The United States Equestrian Federation Board of Directors has voted to prohibit the use of medroxyprogesterone acetate in horses competing in USEF-licensed competitions effective Dec. 1.
In early 2017, USEF convened a panel of industry experts to review MPA and its use in horses competing at USEF-licensed competitions. The MPA Panel held a workshop and a town hall meeting to gather feedback from members and veterinarians and subsequently met to review research and drug studies. The result of data analysis led to the panel’s recommendation to require disclosure of MPA administration in competition horses. The USEF Board of Directors voted to approve the panel’s recommendation, and the requirement to submit an MPA Disclosure Form for any horse receiving MPA while competing at a USEF-licensed competition became effective Sept. 1, 2017. Since that date, pharmacokinetic data related to MPA administration has been collected and analyzed.
On Oct. 22, following reports of equine fatalities and anaphylaxis related to the use of MPA, USEF’s MPA Panel met to further analyze the use of MPA in horses competing at USEF-licensed competitions. The panel reviewed a recent petition by numerous veterinarians requesting that USEF ban the use of MPA which was supported by documentation citing 23 fatalities associated with MPA use over the last three years, research on the efficacy of the substance, and the results from the collection of MPA medication reports.
The panel determined MPA has no therapeutic use in competition horses, as it does not interrupt estrus in mares, which predicated its original use. Additionally, MPA is not approved by the United States Food and Drug Administration for use in equines and its use has been reported and documented to be associated with several cases of anaphylaxis and fatality. As a result of this analysis, the panel voted unanimously to recommend MPA is added to the list of USEF prohibited substances.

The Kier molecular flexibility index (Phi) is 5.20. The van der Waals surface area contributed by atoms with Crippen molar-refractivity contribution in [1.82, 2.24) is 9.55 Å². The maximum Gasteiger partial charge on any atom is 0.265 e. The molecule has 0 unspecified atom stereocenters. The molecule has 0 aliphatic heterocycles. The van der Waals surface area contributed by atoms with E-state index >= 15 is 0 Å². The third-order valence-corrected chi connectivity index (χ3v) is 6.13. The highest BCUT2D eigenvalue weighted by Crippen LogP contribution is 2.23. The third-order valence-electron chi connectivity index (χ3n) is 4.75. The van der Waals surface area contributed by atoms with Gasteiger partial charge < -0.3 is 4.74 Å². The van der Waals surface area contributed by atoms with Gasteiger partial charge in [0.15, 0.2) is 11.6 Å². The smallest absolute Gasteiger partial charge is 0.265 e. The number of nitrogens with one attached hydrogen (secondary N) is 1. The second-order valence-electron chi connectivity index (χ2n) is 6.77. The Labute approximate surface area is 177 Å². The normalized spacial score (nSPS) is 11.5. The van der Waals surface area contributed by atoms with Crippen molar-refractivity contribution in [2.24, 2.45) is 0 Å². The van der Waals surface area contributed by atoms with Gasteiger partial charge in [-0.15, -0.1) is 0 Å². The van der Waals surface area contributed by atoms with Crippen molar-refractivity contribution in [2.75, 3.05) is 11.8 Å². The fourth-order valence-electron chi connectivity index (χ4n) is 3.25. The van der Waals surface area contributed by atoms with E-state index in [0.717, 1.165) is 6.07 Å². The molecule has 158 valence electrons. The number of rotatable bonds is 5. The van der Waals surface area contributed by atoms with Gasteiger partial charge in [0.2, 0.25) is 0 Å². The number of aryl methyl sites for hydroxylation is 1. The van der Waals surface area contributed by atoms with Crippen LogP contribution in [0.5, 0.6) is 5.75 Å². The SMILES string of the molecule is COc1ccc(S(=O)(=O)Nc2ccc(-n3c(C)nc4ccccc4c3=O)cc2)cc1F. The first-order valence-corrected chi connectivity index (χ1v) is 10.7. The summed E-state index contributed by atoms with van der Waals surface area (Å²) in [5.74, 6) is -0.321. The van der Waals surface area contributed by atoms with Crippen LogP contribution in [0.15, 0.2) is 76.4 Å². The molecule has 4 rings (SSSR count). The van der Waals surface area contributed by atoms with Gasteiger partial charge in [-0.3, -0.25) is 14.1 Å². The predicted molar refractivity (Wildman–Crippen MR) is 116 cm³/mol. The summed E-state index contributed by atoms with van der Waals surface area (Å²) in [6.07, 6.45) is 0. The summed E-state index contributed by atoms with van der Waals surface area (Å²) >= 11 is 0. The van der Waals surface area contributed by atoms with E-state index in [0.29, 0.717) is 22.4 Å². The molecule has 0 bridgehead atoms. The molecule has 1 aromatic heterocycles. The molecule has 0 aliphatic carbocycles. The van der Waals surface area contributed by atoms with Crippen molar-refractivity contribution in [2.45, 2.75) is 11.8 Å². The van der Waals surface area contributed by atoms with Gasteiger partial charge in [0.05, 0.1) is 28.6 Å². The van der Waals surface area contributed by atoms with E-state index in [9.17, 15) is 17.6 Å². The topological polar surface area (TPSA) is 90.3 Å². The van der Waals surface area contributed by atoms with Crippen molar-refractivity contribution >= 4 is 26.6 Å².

“In 2017, we debated the use of this substance and its efficacy, but now, with numerous fatalities associated with the use of MPA, this decision became clear: MPA must be banned,” said USEF President Murray Kessler. “I commend the panel for confronting a difficult task that involved very strong opinions on both sides of the issue from our membership. The information clearly supports the prohibition of this substance, and I am proud of the decision of the Board of Directors. USEF has a responsibility to ensure the welfare of our horses, and the loss of one horse resulting from the use of a non-therapeutic substance such as MPA is one too many.”
The panel stressed that in addition to providing the reasons supporting their recommendation, the prohibition of the use of MPA must be enacted as quickly as possible. Starting Dec. 1 MPA in horses competing at USEF-licensed competitions will be prohibited. However, due to the length of time involved for MPA to clear a horse’s system, sanctions for a positive test result will begin on June 1, 2020. The USEF has classified MPA as a Category III substance which has a penalty range starting at a 3-6 month suspension and a fine of $3,000-$6,000 for a first offense.